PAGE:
Scaling Up Equitable Distributed Energy Workshop
The effort to enhance electricity consumers’ production of services for the grid is now decades old. States such as New York, California, and Hawaii have rolled out “prosumer” initiatives that aim to make consumers both producers and consumers of electricity, providing small-scale alternatives to centralized generation and new transmission investments. These distributed prosumer activities include, among others, rooftop and community solar; home batteries and electric vehicles; and demand response activities, in which consumers reduce electricity use to offset the need for peak generation. The potential benefits of these activities are numerous: they typically reduce carbon emissions—a current priority of energy policy. They can also lower electricity rates and sometimes avoid investments in expensive transmission infrastructure. But there are substantial hurdles, too, to the implementation of distributed prosumer activities, and this workshop explores two of these major hurdles. First, implementation of some prosumer initiatives has been slow and limited in scope—often ending at the pilot project stage. Second, distributed energy initiatives have tended to benefit higher-income populations, failing to consistently reach low-income consumers who would benefit most from these initiatives. This workshop explores these hurdles in the implementation of prosumer, distributed energy projects and explores how these projects could feasibly be scaled up and made more equitable.
A group of distinguished professors, former government representatives, and industry leaders will share their perspectives on legal and technical impediments to achieving scale and equity in the distributed (localized) energy space and will explore solutions to these challenges. Speakers include:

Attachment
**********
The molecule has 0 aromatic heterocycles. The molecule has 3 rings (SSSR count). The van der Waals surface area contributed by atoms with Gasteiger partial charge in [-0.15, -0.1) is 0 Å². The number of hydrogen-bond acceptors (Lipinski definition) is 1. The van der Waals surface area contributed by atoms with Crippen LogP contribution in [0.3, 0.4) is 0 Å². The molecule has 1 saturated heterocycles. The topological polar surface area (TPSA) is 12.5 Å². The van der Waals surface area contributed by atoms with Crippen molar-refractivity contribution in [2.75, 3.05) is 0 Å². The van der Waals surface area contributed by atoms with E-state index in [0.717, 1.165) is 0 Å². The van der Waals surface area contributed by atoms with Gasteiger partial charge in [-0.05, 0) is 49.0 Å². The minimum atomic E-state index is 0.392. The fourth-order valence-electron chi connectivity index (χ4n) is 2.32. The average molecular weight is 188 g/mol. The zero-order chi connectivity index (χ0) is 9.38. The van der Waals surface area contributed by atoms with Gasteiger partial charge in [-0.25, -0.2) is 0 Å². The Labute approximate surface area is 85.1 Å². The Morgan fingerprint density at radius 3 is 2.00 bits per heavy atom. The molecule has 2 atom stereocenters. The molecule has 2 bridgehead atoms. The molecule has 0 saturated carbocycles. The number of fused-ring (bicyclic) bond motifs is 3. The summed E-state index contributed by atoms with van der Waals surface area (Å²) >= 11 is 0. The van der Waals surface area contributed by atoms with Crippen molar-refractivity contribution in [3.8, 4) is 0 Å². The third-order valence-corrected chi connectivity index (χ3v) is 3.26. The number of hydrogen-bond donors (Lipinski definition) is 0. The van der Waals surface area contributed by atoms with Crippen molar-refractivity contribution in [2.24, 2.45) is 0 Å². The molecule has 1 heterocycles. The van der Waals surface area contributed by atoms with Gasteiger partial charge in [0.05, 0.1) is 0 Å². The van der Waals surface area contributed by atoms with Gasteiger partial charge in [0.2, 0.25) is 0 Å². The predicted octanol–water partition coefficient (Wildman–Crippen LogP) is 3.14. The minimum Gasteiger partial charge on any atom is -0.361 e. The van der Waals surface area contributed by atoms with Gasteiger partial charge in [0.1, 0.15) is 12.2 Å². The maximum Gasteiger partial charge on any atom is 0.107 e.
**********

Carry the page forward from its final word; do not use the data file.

Sara Bronin, Professor, Cornell Architecture Art Planning & Associated Member, Cornell Law School
Zoey Burrows, Program Manager DAC-SASH/SASH, GRID Alternatives HQ
Joel B. Eisen, Professor, University of Richmond School of Law
David Meyers, CEO, Polaris Energy Services I Gridtractor
Felix Mormann, Professor, Texas A&M University School of Law
Kenneth D. Schisler, Regulatory and Government Affairs, CPower Energy Management
The workshop will be virtual and will consist of presentations followed by 40 minutes of moderated discussion. Audience members will have the opportunity to ask questions through the Q&A feature, and the moderator will ask the panelists his or her own questions and some questions from the audience.
This event is eligible for Pennsylvania Continuing Legal Education credit and is sponsored by the Institutes of Energy and the Environment, Center for Energy Law and Policy, and Penn State Law.